My daughter was sitting on our front porch when Mr. John Cook drove up to greet her. She was thrilled to see him, and also a little surprised that he had come to her house. But that’s Mr. Cook, for you, the Dutchess County Route 6 school bus driver who was making stops to give parents his cell phone number and answer any questions the children who ride his route might have. My daughter and he chatted outside. He was reassuring and general in how he framed his questions. His invitation to ask questions was not intended to amplify nerves, only to assuage them. His calm and friendly presence modeled a kind of confidence and trust.
Mr. Cook our local bus driver, went the extra mile, both literally and figuratively. In so doing, he reminded me that the kid anxieties thrumming now are very real. In coming to say hello to my daughter, Mr. Cook demonstrated a level of respect for his young charges by spending the time on a pandemic practice run (I know Mr. Cook always does a practice run, but this year, in a year when so many people are running on empty, it was both more necessary and more heroic).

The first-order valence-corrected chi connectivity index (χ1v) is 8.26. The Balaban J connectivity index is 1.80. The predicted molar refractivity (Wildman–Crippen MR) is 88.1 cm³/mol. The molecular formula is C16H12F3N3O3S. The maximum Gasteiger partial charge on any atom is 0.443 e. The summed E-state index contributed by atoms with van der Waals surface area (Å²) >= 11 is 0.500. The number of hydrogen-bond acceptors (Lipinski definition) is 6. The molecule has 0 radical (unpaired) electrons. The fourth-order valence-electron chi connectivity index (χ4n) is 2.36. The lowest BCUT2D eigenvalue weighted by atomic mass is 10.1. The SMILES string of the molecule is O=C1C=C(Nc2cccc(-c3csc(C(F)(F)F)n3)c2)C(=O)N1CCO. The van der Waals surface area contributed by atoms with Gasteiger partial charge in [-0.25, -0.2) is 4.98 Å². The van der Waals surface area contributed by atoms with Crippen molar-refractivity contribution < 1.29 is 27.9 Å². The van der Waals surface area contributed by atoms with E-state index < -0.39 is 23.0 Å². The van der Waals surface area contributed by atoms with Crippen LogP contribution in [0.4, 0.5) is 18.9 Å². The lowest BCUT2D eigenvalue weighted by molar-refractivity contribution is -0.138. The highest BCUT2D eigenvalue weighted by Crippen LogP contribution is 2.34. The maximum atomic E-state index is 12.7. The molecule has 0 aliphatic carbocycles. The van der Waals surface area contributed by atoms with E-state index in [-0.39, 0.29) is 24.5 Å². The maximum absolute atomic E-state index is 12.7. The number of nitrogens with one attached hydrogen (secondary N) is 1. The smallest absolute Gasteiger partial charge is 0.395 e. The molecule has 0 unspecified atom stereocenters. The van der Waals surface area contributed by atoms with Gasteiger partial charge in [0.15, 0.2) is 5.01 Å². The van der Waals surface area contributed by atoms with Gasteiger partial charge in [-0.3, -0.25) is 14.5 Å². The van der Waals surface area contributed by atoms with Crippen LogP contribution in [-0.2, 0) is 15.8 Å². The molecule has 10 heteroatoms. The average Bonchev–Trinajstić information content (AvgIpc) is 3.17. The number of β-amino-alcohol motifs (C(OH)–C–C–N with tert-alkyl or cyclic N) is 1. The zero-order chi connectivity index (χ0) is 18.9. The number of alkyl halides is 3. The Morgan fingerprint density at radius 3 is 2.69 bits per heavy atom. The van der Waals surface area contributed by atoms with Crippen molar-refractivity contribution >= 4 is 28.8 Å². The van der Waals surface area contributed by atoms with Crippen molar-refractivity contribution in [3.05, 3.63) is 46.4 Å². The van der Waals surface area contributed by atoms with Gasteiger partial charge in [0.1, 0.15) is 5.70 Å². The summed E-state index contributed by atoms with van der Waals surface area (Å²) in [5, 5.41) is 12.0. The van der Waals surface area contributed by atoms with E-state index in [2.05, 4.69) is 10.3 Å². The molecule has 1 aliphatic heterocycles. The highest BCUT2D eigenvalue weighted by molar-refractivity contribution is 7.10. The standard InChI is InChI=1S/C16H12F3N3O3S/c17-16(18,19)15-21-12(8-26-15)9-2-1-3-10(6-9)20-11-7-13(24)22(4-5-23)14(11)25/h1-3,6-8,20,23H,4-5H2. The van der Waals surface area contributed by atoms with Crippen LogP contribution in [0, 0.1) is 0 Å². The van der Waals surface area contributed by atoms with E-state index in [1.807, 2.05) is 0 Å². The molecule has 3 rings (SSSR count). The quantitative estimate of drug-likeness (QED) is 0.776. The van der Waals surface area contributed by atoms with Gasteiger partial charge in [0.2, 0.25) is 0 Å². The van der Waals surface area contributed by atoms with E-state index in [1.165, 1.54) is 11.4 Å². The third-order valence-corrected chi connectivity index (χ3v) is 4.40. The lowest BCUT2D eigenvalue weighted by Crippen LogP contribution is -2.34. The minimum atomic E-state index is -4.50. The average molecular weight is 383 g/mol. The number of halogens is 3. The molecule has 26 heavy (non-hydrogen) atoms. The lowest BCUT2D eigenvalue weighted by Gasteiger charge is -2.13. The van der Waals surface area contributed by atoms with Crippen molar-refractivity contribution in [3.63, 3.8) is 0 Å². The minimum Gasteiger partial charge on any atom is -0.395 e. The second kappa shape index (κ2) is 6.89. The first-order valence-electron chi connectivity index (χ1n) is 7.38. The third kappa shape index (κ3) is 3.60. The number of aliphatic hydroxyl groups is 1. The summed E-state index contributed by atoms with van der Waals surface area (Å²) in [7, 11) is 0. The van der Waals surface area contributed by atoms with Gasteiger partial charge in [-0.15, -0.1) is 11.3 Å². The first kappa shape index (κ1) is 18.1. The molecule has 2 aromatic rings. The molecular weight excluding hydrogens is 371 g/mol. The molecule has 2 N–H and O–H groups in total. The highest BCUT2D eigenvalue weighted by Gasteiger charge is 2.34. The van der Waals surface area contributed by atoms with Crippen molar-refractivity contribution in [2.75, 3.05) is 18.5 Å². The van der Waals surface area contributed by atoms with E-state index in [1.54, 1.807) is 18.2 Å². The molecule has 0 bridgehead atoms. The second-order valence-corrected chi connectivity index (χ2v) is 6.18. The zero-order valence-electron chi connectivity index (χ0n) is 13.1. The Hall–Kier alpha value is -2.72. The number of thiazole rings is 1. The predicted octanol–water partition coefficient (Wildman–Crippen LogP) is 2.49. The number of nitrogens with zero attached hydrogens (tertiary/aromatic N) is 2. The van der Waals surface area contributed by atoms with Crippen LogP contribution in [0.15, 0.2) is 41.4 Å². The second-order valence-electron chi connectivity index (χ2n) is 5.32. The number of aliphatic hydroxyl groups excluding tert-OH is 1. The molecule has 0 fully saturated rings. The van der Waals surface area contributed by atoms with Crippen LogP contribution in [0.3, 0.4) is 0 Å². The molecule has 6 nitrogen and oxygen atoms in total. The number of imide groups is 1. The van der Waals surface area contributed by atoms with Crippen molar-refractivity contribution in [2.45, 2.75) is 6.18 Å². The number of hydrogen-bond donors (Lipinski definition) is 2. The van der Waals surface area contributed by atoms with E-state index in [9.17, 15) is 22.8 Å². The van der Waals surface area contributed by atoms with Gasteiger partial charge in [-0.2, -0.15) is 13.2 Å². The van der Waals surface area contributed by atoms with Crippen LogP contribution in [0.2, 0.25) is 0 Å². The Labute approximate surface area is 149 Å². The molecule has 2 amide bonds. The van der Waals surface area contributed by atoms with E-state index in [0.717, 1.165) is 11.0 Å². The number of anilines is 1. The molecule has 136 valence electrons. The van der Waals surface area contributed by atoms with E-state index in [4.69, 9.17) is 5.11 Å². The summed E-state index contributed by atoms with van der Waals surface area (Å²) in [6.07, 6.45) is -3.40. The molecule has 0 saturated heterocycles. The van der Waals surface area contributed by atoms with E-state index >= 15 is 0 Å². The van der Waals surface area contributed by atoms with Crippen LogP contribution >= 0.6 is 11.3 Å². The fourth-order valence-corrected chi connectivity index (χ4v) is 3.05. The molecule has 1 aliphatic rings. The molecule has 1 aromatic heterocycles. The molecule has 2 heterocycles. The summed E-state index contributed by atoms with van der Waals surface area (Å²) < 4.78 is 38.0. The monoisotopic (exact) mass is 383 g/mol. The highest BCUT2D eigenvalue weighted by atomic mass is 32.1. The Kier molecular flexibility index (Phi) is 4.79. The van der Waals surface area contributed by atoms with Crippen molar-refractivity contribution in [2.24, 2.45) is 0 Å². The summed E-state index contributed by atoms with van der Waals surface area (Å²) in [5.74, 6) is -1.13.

I called Mr. Cook later on and we got to chatting. He is in his early 70’s and clearly embraces his responsibilities. He is a local legend, always waiting to be sure that a child enters their house, and knowing the names of all the children on the bus. “I really like knowing the kids on my bus, and making sure that they are comfortable riding," he told me.
Talking to Mr. Cook got me thinking about all the unsung heroes of the pandemic who serve children without the recognition they deserve. These bus drivers, school aides, and cafeteria food service providers are closer to our children in the world as we learn to release them. They are a critical line of defense as these children rediscover their sea legs. We owe these professionals an immense debt of gratitude.
This is simply to say that we see you. We celebrate you. We are thankful for your efforts on behalf of these children. You are our eyes when we cannot be — and it’s impossible to overstate the importance of that fact.
So I will be checking in to see whether you need some extra hand sanitizer. I’ll be asking about your supplies of PPE. I’ll be looking for ways to partner with you as you form the first line of re-entry. And for that, we thank you. Mr. Cook, you know where I live — if you need some extra antiseptic wipes, or simply someone to ask you how you’re doing, I’ll be here.
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